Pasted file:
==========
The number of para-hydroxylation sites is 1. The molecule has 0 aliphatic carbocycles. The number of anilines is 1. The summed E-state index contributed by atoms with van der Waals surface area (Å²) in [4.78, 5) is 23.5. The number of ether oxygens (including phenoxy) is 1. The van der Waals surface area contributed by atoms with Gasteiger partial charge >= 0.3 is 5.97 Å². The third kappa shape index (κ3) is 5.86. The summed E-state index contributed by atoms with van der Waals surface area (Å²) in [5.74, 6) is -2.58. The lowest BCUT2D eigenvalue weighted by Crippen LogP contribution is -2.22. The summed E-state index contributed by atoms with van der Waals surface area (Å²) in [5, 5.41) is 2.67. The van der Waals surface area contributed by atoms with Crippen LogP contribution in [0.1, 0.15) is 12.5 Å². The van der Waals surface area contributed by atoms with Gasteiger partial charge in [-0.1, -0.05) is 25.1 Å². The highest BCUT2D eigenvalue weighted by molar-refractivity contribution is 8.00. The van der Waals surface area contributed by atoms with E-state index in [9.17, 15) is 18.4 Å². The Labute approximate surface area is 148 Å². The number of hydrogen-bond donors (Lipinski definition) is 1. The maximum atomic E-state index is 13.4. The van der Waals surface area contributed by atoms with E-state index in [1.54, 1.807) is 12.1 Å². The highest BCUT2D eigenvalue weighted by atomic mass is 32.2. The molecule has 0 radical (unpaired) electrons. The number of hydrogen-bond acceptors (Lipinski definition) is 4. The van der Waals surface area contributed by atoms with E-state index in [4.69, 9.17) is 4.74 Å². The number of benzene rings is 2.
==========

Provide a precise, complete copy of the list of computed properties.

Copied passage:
The number of para-hydroxylation sites is 1. The molecule has 0 aliphatic carbocycles. The number of anilines is 1. The summed E-state index contributed by atoms with van der Waals surface area (Å²) in [4.78, 5) is 23.5. The number of ether oxygens (including phenoxy) is 1. The van der Waals surface area contributed by atoms with Gasteiger partial charge >= 0.3 is 5.97 Å². The third kappa shape index (κ3) is 5.86. The summed E-state index contributed by atoms with van der Waals surface area (Å²) in [5.74, 6) is -2.58. The lowest BCUT2D eigenvalue weighted by Crippen LogP contribution is -2.22. The summed E-state index contributed by atoms with van der Waals surface area (Å²) in [5, 5.41) is 2.67. The van der Waals surface area contributed by atoms with Crippen LogP contribution in [0.1, 0.15) is 12.5 Å². The van der Waals surface area contributed by atoms with Gasteiger partial charge in [-0.1, -0.05) is 25.1 Å². The highest BCUT2D eigenvalue weighted by molar-refractivity contribution is 8.00. The van der Waals surface area contributed by atoms with E-state index in [9.17, 15) is 18.4 Å². The Labute approximate surface area is 148 Å². The number of hydrogen-bond donors (Lipinski definition) is 1. The maximum atomic E-state index is 13.4. The van der Waals surface area contributed by atoms with E-state index in [1.54, 1.807) is 12.1 Å². The highest BCUT2D eigenvalue weighted by atomic mass is 32.2. The molecule has 0 radical (unpaired) electrons. The number of hydrogen-bond acceptors (Lipinski definition) is 4. The van der Waals surface area contributed by atoms with E-state index in [4.69, 9.17) is 4.74 Å². The number of benzene rings is 2.